A Prophecy

Adamski, GeorgeAdamski, GeorgeLeslie, Desmond, 1953

In earlier chapters I have been harping continually on an idea which, for want of a better name, I called ‘The Vibrational Principle’. The conviction that such a principle exists came about by sheer weight of evidence from all over the ancient world. Wherever there is an inexplicable monolithic monument one will find, not far away, a curious legend concerning it. The legend may vary in detail, but, boiled down, it invariably amounts to this—that the builder produced a sound by his own voice (a mantram) or by a magic rod, or by means of an instrument, and that as a result the colossal stones flew through the air and moved into place apparently of their own accord.

If such a simple and economical building process exists, then impossible structures such as Tiahuanaco and Sacsahuaman now become possible; and boasts that certain Celtic ruins were ‘the work of one night’ become less exaggerated.

But if sound can be used for constructive work it can also be used for great destruction. In the story of Jericho the Bible gives a very clear account of what progressively built-up sound waves could do to fortifications. Recent excavations have shown this was no myth; the great walls, of colossal thickness, did in fact collapse after being violently torn asunder, and that there was probably seismic disturbance as a result.

Jericho is one of the best recorded examples of the sound working ‘in reverse’, and is the same principle as the high note that can split a mirror. In Dublin Airport they have had to substitute all the glasses in the bar for plastic, because the sound of the propellers was pitched in such a way that it would cut off the glasses clean through the middle, causing injury to unsuspecting passengers, followed by a brisk exchange of solicitors’ letters.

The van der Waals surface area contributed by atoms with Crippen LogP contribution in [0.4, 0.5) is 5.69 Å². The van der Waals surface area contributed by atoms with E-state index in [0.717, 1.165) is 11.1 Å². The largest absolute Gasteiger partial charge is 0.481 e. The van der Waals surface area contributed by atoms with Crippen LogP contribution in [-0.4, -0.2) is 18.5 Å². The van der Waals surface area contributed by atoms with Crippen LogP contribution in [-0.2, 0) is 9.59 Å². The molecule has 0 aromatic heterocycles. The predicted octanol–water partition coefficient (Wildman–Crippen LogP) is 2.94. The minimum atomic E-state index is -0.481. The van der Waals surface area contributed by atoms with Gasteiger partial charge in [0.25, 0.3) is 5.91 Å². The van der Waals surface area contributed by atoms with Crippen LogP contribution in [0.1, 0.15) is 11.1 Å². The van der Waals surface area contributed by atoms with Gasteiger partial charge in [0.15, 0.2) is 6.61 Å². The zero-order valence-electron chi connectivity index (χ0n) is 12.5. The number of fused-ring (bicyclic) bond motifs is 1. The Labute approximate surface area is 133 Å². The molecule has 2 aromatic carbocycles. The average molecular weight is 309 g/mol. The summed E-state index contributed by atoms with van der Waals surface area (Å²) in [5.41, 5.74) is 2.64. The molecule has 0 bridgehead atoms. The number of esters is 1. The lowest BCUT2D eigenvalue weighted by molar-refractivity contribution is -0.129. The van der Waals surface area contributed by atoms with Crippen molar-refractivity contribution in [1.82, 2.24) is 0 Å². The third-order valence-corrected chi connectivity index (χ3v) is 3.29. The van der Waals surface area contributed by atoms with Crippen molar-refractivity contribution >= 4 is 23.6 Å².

We had an actual demonstration of how a mere sound can move great weight on 22 November 1952, when a Hawker Hunter aircraft went into a supersonic dive near Tangmere Aerodrome, Sussex, and the wave set up by it piercing the ‘sound barrier’ caused the wall of a house, several thousand yards away, to move over an inch from its true position. Here is the first apparent proof of the sound itself achieving what was previously attributed to high explosives; opening our eyes to the interesting possibility that it may be the actual ‘sound’ rather than the physical impact that causes such destruction when bombs land. If so, it would explain many of the peculiar things that happen such as walls blown down in the opposite direction to the blast—a phenomenon attributed to ‘suction‘ or a vacuum caused by the blast.

Suppose the vacuum is the result of the sound, and not of the actual physical blast which may be only an incidental effect ? The Ancients said they knew how to produce this vacuum through sound for raising great weights. A study of their methods might produce some revolutionary scientific discoveries.

To us, all this is hypothetical, but to the Ancients, and those who still guard their secrets, it is concrete fact. Huge, uncontrolled explosions, they say, are wasteful, and quite unnecessary to obtain results; music such as Keely discovered in 1895 will do the work far better and more safely. The most interesting and definite statement on how this can be done was made in 1920 by the Mahatma Dhut Khul (known to students as ‘The Tibetan’) when writing in A Treatise on Cosmic Fire, he says: